Flashing Firmware

There are quite a few different types of bootloaders that keyboards use, and just about all of the use a different flashing method. Luckily, projects like the QMK Toolbox aim to be compatible with all the different types without having to think about it much, but this article will describe the different types of bootloaders, and available methods for flashing them.

If you have a bootloader selected with the BOOTLOADER variable in your rules.mk, QMK will automatically calculate if your .hex file is the right size to be flashed to the device, and output the total size in bytes (along with the max). To run this process manually, compile with the target check-size, eg make planck/rev4:default:check-size.

DFU

Atmel's DFU bootloader comes on all atmega32u4 chips by default, and is used by many keyboards that have their own ICs on their PCBs (Older OLKB boards, Clueboards). Some keyboards may also use LUFA's DFU bootloader (or QMK's fork) (Newer OLKB boards) that adds in additional features specific to that hardware.

To ensure compatibility with the DFU bootloader, make sure this block is present your rules.mk (optionally with lufa-dfu or qmk-dfu instead):

# Bootloader
# This definition is optional, and if your keyboard supports multiple bootloaders of
# different sizes, comment this out, and the correct address will be loaded
# automatically (+60). See bootloader.mk for all options.
BOOTLOADER = atmel-dfu

Compatible flashers:

Flashing sequence:

  1. Press the RESET keycode, or tap the RESET button (or short RST to GND).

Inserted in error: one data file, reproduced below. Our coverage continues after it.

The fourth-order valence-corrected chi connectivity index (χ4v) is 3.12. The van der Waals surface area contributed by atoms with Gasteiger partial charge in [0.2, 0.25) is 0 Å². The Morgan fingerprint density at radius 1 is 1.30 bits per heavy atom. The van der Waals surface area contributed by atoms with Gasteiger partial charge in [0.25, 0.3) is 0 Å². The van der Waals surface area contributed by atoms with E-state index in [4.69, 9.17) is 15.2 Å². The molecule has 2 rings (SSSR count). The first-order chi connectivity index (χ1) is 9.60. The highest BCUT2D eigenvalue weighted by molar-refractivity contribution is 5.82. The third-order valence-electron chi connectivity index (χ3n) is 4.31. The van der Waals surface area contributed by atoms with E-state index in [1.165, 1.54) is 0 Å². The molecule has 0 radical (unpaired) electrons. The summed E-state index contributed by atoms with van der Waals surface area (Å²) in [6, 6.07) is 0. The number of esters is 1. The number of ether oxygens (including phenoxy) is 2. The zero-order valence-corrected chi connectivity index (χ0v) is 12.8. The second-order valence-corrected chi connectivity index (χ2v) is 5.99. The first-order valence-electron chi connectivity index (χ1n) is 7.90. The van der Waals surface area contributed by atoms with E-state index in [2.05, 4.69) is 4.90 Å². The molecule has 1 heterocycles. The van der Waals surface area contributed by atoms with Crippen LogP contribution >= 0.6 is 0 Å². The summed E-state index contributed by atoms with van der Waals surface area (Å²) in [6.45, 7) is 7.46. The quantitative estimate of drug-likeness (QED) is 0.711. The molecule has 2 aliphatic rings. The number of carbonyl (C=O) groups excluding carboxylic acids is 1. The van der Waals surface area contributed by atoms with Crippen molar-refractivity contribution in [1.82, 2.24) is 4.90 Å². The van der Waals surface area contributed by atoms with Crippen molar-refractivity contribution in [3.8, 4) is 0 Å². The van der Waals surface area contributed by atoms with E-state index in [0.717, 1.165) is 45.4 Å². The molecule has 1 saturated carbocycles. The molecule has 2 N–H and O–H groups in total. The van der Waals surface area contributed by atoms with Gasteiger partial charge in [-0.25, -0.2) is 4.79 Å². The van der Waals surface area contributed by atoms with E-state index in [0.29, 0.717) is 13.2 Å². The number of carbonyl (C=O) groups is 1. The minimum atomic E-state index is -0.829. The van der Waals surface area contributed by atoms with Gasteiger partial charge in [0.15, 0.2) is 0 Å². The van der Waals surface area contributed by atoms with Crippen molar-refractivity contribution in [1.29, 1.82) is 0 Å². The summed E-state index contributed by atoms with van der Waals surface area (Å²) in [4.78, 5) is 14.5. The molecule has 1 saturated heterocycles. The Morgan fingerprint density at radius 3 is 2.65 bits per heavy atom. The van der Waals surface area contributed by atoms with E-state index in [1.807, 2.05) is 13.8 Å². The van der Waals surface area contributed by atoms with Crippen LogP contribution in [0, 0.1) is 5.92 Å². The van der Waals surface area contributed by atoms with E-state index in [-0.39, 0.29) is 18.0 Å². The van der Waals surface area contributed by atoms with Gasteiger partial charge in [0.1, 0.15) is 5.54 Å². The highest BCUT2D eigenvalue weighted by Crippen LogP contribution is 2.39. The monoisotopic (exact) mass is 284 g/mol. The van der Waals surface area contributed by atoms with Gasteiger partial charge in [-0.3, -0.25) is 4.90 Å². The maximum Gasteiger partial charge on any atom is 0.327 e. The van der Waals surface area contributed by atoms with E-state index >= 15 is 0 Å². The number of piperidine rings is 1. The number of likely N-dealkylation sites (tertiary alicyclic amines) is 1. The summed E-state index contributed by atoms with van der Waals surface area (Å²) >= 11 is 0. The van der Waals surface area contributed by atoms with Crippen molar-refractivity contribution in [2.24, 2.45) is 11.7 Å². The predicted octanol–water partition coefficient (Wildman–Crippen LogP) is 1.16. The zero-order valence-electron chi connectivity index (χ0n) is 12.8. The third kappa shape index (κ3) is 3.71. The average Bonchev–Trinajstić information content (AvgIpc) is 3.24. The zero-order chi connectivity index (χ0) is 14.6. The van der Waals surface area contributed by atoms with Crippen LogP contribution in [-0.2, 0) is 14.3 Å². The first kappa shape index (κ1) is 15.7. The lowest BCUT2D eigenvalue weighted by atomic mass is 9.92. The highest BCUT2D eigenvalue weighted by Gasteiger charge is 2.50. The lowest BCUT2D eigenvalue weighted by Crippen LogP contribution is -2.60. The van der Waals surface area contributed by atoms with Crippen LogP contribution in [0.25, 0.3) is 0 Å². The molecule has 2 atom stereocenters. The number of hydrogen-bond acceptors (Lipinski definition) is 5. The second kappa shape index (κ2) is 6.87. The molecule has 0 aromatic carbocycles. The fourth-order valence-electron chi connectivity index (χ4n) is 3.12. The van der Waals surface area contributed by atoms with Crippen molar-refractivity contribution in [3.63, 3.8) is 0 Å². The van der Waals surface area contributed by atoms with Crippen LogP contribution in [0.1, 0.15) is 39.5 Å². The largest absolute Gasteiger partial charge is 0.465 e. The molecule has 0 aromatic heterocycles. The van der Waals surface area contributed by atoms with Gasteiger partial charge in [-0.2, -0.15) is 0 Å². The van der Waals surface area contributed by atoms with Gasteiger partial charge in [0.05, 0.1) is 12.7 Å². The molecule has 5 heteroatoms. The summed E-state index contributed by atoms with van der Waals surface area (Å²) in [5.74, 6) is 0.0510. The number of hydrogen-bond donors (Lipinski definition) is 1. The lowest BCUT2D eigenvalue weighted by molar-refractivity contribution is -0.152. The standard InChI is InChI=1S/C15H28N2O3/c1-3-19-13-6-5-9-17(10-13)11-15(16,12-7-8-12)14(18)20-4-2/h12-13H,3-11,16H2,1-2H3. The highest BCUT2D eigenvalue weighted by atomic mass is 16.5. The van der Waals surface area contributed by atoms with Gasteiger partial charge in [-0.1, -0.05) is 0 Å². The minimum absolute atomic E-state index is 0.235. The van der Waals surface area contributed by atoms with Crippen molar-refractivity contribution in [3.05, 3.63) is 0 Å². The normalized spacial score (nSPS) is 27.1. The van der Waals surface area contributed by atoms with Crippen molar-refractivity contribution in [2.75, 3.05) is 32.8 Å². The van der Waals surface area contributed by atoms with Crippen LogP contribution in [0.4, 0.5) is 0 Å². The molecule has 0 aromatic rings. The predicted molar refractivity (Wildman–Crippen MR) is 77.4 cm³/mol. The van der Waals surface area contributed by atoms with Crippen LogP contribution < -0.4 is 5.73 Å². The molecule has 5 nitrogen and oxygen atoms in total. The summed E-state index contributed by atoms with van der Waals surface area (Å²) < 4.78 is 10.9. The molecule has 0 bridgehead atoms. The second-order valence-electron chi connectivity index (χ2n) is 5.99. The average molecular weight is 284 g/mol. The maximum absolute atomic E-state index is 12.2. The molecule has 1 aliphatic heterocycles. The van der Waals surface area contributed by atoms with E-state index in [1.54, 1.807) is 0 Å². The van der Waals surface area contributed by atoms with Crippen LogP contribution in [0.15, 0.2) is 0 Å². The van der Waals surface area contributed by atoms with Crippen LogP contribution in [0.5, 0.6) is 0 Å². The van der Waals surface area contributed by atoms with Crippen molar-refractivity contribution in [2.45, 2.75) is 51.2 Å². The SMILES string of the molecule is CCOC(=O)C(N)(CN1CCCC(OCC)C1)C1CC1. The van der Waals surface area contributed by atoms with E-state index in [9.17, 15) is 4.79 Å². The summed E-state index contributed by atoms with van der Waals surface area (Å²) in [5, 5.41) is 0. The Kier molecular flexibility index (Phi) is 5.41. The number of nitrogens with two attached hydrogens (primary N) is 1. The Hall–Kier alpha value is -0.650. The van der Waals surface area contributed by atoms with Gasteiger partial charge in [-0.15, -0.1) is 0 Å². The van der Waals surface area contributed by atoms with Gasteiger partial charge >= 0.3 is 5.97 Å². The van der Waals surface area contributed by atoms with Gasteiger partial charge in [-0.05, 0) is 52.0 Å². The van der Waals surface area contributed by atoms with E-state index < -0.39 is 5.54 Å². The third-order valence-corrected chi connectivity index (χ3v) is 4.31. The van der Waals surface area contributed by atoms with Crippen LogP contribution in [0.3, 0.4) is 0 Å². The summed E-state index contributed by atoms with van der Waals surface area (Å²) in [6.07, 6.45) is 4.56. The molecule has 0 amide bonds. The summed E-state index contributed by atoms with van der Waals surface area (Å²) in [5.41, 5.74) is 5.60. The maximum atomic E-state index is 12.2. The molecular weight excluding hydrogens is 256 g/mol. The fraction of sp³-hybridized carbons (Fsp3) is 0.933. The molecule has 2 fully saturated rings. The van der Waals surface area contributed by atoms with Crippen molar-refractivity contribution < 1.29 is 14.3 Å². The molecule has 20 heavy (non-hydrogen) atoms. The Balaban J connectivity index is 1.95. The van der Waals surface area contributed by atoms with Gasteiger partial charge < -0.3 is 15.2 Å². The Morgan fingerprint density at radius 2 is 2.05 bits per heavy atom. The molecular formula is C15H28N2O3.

2. Wait for the OS to detect the device

  3. Erase the memory (may be done automatically)

  4. Flash a .hex file

  5. Reset the device into application mode (may be done automatically)

or:

make <keyboard>:<keymap>:dfu

QMK DFU

QMK has a fork of the LUFA DFU bootloader that allows for a simple matrix scan for exiting the bootloader and returning to the application, as well as flashing an LED/making a ticking noise with a speaker when things are happening. To enable these features, use this block in your config.h (The key that exits the bootloader needs to be hooked-up to the INPUT and OUTPUT defined here):

#define QMK_ESC_OUTPUT F1 // usually COL
#define QMK_ESC_INPUT D5 // usually ROW
#define QMK_LED E6
#define QMK_SPEAKER C6

The Manufacturer and Product names are automatically pulled from your config.h, and "Bootloader" is added to the product.

To generate this bootloader, use the bootloader target, eg make planck/rev4:default:bootloader.

To generate a production-ready .hex file (containing the application and the bootloader), use the production target, eg make planck/rev4:default:production.

DFU commands

There are a number of DFU commands that you can use to flash firmware to a DFU device:

  • :dfu - This is the normal option and waits until a DFU device is available, and then flashes the firmware. This will check every 5 seconds, to see if a DFU device has appeared.

  • :dfu-ee - This flashes an eep file instead of the normal hex. This is uncommon.

  • :dfu-split-left - This flashes the normal firmware, just like the default option (:dfu). However, this also flashes the "Left Side" EEPROM file for split keyboards. This is ideal for Elite C based split keyboards.

  • :dfu-split-right - This flashes the normal firmware, just like the default option (:dfu). However, this also flashes the "Right Side" EEPROM file for split keyboards. This is ideal for Elite C based split keyboards.

Caterina